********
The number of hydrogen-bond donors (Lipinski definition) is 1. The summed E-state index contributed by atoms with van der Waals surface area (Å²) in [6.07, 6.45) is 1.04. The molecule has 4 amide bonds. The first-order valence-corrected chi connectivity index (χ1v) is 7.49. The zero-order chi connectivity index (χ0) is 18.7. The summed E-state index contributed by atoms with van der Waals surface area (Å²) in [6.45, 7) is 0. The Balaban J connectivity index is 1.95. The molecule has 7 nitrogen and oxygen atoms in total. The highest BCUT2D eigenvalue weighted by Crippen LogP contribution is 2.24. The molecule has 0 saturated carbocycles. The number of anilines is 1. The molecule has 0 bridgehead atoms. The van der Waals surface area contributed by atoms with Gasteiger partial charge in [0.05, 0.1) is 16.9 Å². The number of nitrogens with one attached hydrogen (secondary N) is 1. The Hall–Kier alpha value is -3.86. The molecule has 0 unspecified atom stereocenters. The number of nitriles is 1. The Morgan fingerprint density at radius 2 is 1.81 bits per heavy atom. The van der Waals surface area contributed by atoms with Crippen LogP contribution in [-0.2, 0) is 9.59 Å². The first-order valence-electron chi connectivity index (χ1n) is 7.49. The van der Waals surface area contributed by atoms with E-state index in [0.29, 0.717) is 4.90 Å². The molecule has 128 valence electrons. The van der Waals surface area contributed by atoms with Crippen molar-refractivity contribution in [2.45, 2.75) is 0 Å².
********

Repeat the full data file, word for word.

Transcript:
The number of hydrogen-bond donors (Lipinski definition) is 1. The summed E-state index contributed by atoms with van der Waals surface area (Å²) in [6.07, 6.45) is 1.04. The molecule has 4 amide bonds. The first-order valence-corrected chi connectivity index (χ1v) is 7.49. The zero-order chi connectivity index (χ0) is 18.7. The summed E-state index contributed by atoms with van der Waals surface area (Å²) in [6.45, 7) is 0. The Balaban J connectivity index is 1.95. The molecule has 7 nitrogen and oxygen atoms in total. The highest BCUT2D eigenvalue weighted by Crippen LogP contribution is 2.24. The molecule has 0 saturated carbocycles. The number of anilines is 1. The molecule has 0 bridgehead atoms. The van der Waals surface area contributed by atoms with Gasteiger partial charge in [0.05, 0.1) is 16.9 Å². The number of nitrogens with one attached hydrogen (secondary N) is 1. The Hall–Kier alpha value is -3.86. The molecule has 0 unspecified atom stereocenters. The number of nitriles is 1. The Morgan fingerprint density at radius 2 is 1.81 bits per heavy atom. The van der Waals surface area contributed by atoms with Crippen LogP contribution in [-0.2, 0) is 9.59 Å². The first-order valence-electron chi connectivity index (χ1n) is 7.49. The van der Waals surface area contributed by atoms with E-state index in [0.29, 0.717) is 4.90 Å². The molecule has 128 valence electrons. The van der Waals surface area contributed by atoms with Crippen molar-refractivity contribution in [2.45, 2.75) is 0 Å².